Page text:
I needed to get the Nomad to Forrestville so Mark and the Security Service Center team could get the engine and gearbox out. After finding a pallet that they could put it on once it was out of the car, I called a towing company to have it dumped on a flatbed and hauled there. Now common sense should have prevailed: I used Mona Vale’s Bakker Towing to get it from Mascot and had nice results, but for some silly reason that even I couldn’t explain, I decided to get a couple of competitive quotes. Another local mob came a bit cheaper which saved me the price of a Corona beer at the local so I went with them.
You know the story. Pick up at ten in the morning. Phone call at half past ten saying we’re a little late, should be there in fifteen minutes. At ten minutes to twelve I call them to tell me that the trailer is stuck in Palm Beach. Another twenty minutes pass and finally another truck arrives. We got to Forrestville three hours late and I’ve missed the whole day for the price of a beer. I don’t know how many times I’ve chosen the price and then in hindsight wonder what I was thinking. In the future I will call Bakker Towing because I know they won’t bother me.
Anyway, my stupidity aside, the Security Service Center team pulled the engine and gearbox out with no problem and when I got to the front the next day it was sitting on the pallet waiting to be picked up by the successful bidder from eBay. Mark was kind enough to let me keep the engine there overnight as we needed his engine lift to load it onto a trailer the next day. The Nomad now seemed a few inches taller in the front, as he was sitting with no engine and looking a little sad.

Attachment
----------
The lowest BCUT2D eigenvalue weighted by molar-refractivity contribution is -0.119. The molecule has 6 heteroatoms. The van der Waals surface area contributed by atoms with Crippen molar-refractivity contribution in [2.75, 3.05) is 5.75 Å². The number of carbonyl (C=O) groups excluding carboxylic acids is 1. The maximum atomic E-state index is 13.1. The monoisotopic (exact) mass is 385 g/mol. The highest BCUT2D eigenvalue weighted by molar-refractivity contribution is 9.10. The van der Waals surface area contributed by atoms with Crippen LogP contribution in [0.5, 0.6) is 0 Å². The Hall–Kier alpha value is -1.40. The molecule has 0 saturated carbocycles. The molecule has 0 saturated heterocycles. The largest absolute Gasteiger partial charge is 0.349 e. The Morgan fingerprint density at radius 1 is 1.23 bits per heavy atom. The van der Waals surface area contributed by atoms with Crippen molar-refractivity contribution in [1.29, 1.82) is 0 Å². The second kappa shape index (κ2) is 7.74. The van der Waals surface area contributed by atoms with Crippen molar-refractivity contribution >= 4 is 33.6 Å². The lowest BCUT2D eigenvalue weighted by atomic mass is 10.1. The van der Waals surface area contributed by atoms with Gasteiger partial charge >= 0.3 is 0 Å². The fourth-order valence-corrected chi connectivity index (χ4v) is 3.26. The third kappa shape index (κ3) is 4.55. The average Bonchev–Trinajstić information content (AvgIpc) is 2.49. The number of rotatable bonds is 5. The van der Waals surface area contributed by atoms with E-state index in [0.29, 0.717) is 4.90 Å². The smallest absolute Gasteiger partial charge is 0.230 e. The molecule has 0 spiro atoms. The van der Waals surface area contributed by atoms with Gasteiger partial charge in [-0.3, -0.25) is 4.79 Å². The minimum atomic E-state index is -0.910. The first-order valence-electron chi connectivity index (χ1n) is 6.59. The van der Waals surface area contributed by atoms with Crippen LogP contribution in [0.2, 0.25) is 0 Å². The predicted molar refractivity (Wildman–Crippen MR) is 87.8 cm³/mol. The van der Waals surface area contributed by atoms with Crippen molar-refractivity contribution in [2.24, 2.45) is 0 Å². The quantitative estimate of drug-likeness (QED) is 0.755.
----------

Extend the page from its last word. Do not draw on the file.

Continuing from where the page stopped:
With the engine off, it was time to move on to deconstruction. First on the list was the trim and chrome and to make it easier for me I decided to have two separate stacks: one for the chrome parts and one for all the trim. One of the things I love about old cars is the shiny stuff. If you look at modern cars, quite a few don’t have any brilliant work done on them. A 57 Chevy Nomad has a lot, but it wasn’t until I was taking it off that I started to realize how much there was. You may need to take out a second mortgage on the house just to get these cutting pieces looking like new again and the respective stacks to keep growing as the pieces come off.
As usual, some were fully cooperative and almost fell out of my hands when I touched them. Then there were the pieces that, despite my best efforts and all forms of persuasion, were going nowhere. You could be a bit more aggressive with the chrome stuff, particularly the bumpers, as the rugged nature of these parts could be supported a bit more. The trims are very thin and made of alloy, they dent very easily and it was definitely worth taking the time to remove them without having to eat them.
In the western suburbs of Sydney there is a company called Molding Repairs and Polishing who are craftsmen and will restore your mouldings, hubcaps and trim to like new. My intention is that once all the pieces are removed, I’ll take them to Kingswood and have Allan McCoy and his team work their magic on them. They don’t chrome so the chrome stuff will be shipped elsewhere. The piles grew larger, covering the workbench, half the floor, and the tops of some boxes in the garage. After two days, I had all the excerpts I could read in the garage. The only pieces left were the tailgate button that I needed intact so I could release the tailgate and all the chrome trim around the curved windows that I didn’t know how to remove and decided to leave for the experts.
An interesting sidebar of doing all of this yourself is that you gain an appreciation of what happened in the past. Clearly someone had removed the bumpers before and instead of getting a bumper bolt replacement kit they had searched for any bolts and nuts that would fit and fit through the holes and tossed them out. Three screws were the same, I suspect originals and the rest were breakfast for dogs. Some had completely rusted away, others had burrs, two of them couldn’t be completely fixed because the threads disappeared in a mess of rust and crushed metal. Didn’t bode well for what else I might find during deconstruction… Next up are the panels, what’s left of the interior, and ancillary parts in the engine bay that won’t be needed in the future. Look at this space.